Yes, people may prefer 18th century modes of production for various reasons - intrinsically better, more individual, no machines involved, whatever - but they are not a very satisfactory answer, unless you wish 95% of the population to shuffle around in other people's hand-me-downs, so thank God for Goodyear machines I say.
     
  11. Chanklebury

    Chanklebury Senior member

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    I have a pair of Sargents that have seen perhaps a year and a half of fairly daily wear that never actually suited my foot shape nor ever improved in comfort. I'm half tempted to dissect them and really get a look at this.

    Regarding goodyear welting, from a conversation held a while ago with a similar esteemed cordwainer regarding gemming in particular, a basic summary is that gem ribbing comes pre-coated with an adhesive heat activated by the machine on application e.g. on being glued to the insole. The glue itself has a short shelf life so it is of course of significant importance that the gemming be fresh, lest as with stale gemming in factories with low quality control let's say, it has an increased likelihood of becoming unstuck.

    So from this, one hypothesis could be that a factory with a high turnover and long standing reputation - for the sake of argument let's propose Church's - where the gem ribbing is being replenished frequently and the machines operating constantly warm might offer a pretty assured footing.

    It's the price that really bothers me though with GY - I mean we all agree by intention the process was to mechanise what was once done by hand, and facilitate mass production. Yet every year, Trickers go up a £100 and don't get any better - currently standing at £375! - while EG want circa £700 for a pair of RTW, factory shoes. Diminishing returns all on the same base and it pisses me off.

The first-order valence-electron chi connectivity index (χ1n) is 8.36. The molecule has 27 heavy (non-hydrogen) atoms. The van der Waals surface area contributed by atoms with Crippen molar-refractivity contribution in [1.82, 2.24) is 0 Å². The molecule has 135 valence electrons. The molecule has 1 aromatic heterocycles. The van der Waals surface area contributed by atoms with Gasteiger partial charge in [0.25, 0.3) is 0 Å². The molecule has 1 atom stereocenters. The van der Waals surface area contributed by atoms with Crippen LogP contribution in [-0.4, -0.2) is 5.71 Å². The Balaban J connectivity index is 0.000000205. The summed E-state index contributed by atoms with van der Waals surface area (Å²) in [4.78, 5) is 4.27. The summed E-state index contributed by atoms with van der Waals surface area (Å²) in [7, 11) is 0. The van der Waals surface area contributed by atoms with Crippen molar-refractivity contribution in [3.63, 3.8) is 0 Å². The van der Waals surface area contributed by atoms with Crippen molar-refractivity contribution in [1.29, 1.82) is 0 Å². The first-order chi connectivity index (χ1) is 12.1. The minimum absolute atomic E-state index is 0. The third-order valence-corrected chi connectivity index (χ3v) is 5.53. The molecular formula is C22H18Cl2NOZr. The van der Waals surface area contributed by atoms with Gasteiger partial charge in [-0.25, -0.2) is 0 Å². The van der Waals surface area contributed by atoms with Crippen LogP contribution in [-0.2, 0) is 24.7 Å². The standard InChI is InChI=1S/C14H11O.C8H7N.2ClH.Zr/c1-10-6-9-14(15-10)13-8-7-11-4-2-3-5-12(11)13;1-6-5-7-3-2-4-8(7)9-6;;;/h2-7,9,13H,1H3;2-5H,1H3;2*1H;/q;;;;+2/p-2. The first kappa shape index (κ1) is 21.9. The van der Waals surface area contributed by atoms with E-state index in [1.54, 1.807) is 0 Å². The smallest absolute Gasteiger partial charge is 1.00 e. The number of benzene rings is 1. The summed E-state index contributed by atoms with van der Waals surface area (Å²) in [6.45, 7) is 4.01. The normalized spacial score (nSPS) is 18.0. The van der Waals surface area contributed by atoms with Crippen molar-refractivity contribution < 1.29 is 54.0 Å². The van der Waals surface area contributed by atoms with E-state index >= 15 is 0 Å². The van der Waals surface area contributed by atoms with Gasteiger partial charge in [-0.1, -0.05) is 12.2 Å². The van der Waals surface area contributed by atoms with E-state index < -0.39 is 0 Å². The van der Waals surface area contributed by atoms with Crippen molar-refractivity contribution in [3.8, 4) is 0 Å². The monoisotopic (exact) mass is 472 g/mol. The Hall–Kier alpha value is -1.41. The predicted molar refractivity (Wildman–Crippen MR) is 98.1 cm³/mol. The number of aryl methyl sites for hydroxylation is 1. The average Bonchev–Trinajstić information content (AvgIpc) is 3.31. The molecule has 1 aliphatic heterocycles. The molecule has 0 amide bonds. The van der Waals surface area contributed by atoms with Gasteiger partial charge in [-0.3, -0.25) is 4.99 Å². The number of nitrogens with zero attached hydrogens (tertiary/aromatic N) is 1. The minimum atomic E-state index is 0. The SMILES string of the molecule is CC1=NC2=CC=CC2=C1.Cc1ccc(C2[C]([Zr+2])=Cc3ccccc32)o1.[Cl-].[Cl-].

I still want a pair of Trickers Keswick, mind. And the Church Caldecott was the best boot that I ever had (sighs).
     
    Last edited: Aug 4, 2014
  12. DWFII

    DWFII Bespoke Boot and Shoemaker Dubiously Honored

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    So you think that what is fundamentally a cement construction on relatively thinner and objectively inferior insoles is equal to a sewn construction? And that canvas and glue is equal to, as strong as, a leather to leather inseam?

    FWIW, welting is not the inseam. Welting can fail well before its time, regardless of the method of construction, depending on the circumstances and conditions the shoes are exposed to. A less than circumspect cobbler can trim the welt and/or "clean" the welt to where it fails shortly after it has been repaired or absolutely has to be replaced just in order to get another pair of outsoles on.

    And the whole issue of "barely a minute" versus "half a day" only reinforces my point about apologias and excuses--expediency and time and money being the prime directive in every case.

    Like I said, you're not alone...but then objective knowledge is a hard won and dearly paid for commodity. And not everyone is willing to make that investment.